Warning: This post contains some spoilers about the April 11 episode of "Glee." If you haven't seen the show and want to avoid spoilers, stop reading now. Thanks.
The April 11 episode of "Glee," which featured a high school shooting, sparked a debate on Twitter about the Fox show's treatment of a character with Down syndrome.
SPOILER ALERT: Becky, a student with Down syndrome, brought her father's gun to school. Earlier in the episode, she expressed fear about her life after high school. The gun fired accidentally and Becky's classmates don't know what really happened because cheerleading coach Sue Sylvester took the blame. As a result, Sue was fired from the school.
That's the short summary. Read Entertainment Weekly's full recap here.
Anyway, as I monitored Twitter throughout the show, I noticed a growing pool of tweets from people who shared an opinion: By making Becky the one with the gun, "Glee" reinforced a belief that people with Down syndrome aren't normal. Some sample tweets:
"Thank you Glee for setting Down Syndrome awareness and acceptance back light years. Some people now see our kids in an even worse light." (@T21ASDMommy)
"I shouldn't feel the need to be making the distinction to people that having Down Syndrome is not code for 'mentally unstable.' Thanks, Glee" (@KaitlynLauren14)
"Really, #glee, I heard you had the girl with Down Syndrome become a high school gun shooter. So much for comedy, this is just sad. #rude" (@Leaayo)
Lauren Potter, the actress who plays Becky, talked to the Huffington Post about the controversy surrounding her role on the episode. The plot didn't make her appear less human, the actress suggests.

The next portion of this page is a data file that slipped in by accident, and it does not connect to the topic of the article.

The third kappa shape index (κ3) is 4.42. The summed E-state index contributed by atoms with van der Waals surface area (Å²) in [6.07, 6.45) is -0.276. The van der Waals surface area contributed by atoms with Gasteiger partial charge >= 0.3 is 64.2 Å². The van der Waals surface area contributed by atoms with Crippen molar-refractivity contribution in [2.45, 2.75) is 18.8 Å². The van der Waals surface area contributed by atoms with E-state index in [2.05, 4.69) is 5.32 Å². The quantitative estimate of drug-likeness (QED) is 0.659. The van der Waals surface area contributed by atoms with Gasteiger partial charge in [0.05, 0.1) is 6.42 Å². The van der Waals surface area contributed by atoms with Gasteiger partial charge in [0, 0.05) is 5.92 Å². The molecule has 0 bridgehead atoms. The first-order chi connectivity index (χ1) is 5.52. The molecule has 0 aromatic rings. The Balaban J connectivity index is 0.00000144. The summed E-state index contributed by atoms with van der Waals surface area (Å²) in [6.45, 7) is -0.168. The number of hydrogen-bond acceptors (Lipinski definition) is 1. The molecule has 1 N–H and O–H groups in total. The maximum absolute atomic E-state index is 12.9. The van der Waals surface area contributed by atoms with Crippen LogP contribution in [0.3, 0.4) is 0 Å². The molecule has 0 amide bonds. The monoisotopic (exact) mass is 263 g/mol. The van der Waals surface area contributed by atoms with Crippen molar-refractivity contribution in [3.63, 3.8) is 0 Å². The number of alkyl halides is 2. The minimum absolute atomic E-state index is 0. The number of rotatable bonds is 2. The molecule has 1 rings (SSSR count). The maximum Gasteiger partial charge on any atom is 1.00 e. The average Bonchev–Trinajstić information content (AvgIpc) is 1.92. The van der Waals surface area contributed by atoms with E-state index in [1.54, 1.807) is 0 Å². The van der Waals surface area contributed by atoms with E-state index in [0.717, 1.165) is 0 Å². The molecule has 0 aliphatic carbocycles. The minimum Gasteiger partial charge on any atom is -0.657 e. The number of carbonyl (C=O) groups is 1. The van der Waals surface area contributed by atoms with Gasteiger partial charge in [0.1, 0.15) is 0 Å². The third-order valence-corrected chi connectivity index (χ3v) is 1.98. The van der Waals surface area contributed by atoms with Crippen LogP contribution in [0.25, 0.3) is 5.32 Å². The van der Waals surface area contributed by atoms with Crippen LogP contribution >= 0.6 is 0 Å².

"Whether she has Down syndrome or not, it doesn't matter ... Why wouldn't it be somebody with Down syndrome because she's a kid. She's a teenager. She makes stupid decisions just like other teenagers do," she told the Huffington Post.
A similar controversy surrounded the "Extra Large Medium" episode of "Family Guy." People got mad that a female character with Down syndrome was bossy. They argued her dominant, demanding personality hurt public perception of Down syndrome.
Obviously, it's wrong to depict people with Down syndrome as social monsters. But it's also wrong to only depict them in the angelic manner at the opposite end of the spectrum. Like everyone else, they aren't 100 percent evil. They aren't 100 percent good, either.
They're human. Being human includes making mistakes.
Sure, I understand there's a difference between cheating on an algebra exam and bringing a gun to school. Maybe "Glee" didn't make the the best decision in choosing Becky as the one with the gun. That's one of the risks a show takes when it includes only one character with Down syndrome. His or her actions will inevitably be dissected as reflections of an entire population.
If ditzy blonde cheerleader Brittany brought the gun to school, would women be offended? If Blaine brought the gun to school, would people say "Glee" set back the gay rights movement?
I don't know.
The faces behind horrific acts of violence are simultaneously human and inhuman. Their actions mark a breaking point few of us can imagine. But emotions fueling those actions are sometimes shared.
It makes us wonder: How much would it take for me to crack?
Sadly, we can't predict the answer -- or anyone else's.